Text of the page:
I’m down in Wiltshire staying with my mum for a couple of days, as I quite often do since my dad died. Having unexpectedly got to a temporary lull in my work To Do list, I treated myself to a morning wandering around my old home town of Frome, just across the border in Somerset, where I was confronted by an array of some of my earliest childhood memories. There was the Memorial Theatre, where my dad took me to see a stage version of Chitty Chitty Bang Bang when I was about five or six. There was the house where, aged about seven, I had my first sleepover with a friend, who tricked me into thinking that my bed for the night was the bath. There, over a shop window, was a distinctive name that could only be that of the same person I dimly remembered from primary school.
I went into the church we’d attended as children and found that it was now a bakery and café, with people sipping fancy coffees where the pews had been. The pulpit and raised area at the front of the church, where I have vivid memories of singing Away in a Manger during a primary school carol service, was gone, but the room was still presided over by the now-redundant organ.
It got me thinking about the layers of history – personal, local, national – that make up every corner of, well, everywhere. The echoes of one’s own past take on added poignancy when someone has died, but the traces of businesses long gone also have the capacity to capture the imagination. This is why I’ve always been fascinated by what are known as ‘ghost signs’ . These evocative reminders of the past are often brimming with social history and nostalgia, and on my wanderings in Frome I discovered that a particularly magnificent example had recently been revealed on Bath Street (right opposite what had once been the Abbey National building society, where as a child I had been terrified of the armoured knight in the window).
This one is, as many are, a palimpsest, with several phases of the building’s history represented by layers of its former signage. An echo of Frome’s agricultural past according to Frome Nub News, Yeovil Tractors went out of business in 1948 (Ransomes and Fordsons being, of course, tractor brands), and beneath that is a sign for ‘York Motor Works’. And there’s an even older one underneath that, which says ‘Hot and Cold Water Fitters’. You can also see old AA and RAC logos on the front of the building.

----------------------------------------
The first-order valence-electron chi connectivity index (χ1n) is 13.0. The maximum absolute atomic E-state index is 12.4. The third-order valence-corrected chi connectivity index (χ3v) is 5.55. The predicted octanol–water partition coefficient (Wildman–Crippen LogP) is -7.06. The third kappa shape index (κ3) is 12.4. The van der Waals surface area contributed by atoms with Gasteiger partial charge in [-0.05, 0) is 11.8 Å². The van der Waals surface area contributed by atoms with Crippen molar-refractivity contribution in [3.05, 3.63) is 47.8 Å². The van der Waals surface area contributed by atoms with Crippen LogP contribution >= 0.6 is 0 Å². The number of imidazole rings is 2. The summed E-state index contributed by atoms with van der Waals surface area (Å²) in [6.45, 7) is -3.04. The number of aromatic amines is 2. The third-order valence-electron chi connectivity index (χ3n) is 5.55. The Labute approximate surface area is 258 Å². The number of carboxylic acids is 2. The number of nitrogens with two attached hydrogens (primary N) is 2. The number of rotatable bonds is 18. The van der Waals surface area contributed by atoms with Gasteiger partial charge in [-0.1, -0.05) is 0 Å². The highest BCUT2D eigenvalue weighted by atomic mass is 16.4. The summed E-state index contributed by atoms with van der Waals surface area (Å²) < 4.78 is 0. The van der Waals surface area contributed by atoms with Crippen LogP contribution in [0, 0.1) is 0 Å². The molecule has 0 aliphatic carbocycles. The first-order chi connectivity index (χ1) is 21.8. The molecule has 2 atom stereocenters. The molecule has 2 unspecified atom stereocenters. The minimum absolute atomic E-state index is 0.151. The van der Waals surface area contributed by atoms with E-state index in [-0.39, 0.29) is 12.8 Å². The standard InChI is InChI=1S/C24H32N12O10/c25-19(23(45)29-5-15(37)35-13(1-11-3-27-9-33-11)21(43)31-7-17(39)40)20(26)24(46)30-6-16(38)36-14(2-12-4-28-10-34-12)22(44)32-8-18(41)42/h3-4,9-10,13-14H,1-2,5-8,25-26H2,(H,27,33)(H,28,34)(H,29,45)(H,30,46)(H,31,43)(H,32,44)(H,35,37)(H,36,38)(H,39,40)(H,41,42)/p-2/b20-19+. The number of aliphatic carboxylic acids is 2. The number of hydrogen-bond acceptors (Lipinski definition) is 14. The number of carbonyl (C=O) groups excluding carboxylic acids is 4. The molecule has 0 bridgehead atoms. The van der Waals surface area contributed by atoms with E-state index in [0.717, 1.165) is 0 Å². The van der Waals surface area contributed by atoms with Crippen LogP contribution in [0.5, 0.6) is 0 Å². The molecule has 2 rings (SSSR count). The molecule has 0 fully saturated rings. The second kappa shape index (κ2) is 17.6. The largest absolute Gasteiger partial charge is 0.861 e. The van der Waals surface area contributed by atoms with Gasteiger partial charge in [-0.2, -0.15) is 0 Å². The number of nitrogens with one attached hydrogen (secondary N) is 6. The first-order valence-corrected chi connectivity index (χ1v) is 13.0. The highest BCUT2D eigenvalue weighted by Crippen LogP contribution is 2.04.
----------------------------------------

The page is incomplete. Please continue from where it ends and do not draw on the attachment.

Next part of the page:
I particularly enjoy it when a ghost sign advertises something that’s now defunct – whether a particular business, or a whole way of life. This one in Kempsey, Worcestershire, betrays this building’s past as a coaching inn where horses and carriages could be hired.
This is one of my favourites in Bath, a city renowned for its numerous ghost signs. I love the fact that it advertises both Devon and Dorset butter – I wonder whether there was much of a difference between the two?
Another of my favourite Bath ghost signs is this one above Hobbs. The ‘Circulation and Reading Room’ lettering is prominent, but if you look closely, you’ll see that there are further words between the windows – ‘Bookseller, Binder and Stationer’ on the left, while the right one makes reference to the ‘state lottery office’. From what I can understand, this was some sort of forerunner to the National Lottery and was last drawn in 1826 (more here, but it’s paid).
An even earlier chapter in the UK’s history is recorded in this intriguing ghost sign that I spotted on Stratford-upon-Avon’s Town Hall the other night. Under the ‘God Save the King’, the date given is 1769, meaning that the King being referred to is George III. The bunting left over from the recent Platinum Jubilee celebrations certainly seemed apt.
Ghost signs are not always painted; this one in Frome is affixed to the side of the building. I’ve been unable to ascertain, via Google, whether Colman’s Blue “for laundry purposes” was made by the same people as the mustard – does anyone happen to know?
Here’s another intriguing example of a ghost sign not painted on. In this one in Bath, cast iron lettering stands up on the roof advertising J. Ellett – Smith and Plumber. What’s interesting about this is the fact that these days, you’d never get a plumber who was also a smith!
I have a whole folder of ghost sign photographs on my phone, but that’ll do for now. If you’re interested in the subject, I can recommend a couple of good accounts to follow on Twitter: Ghostsigns and GhostsignsUK.
–originally posted on Substack in June 2022–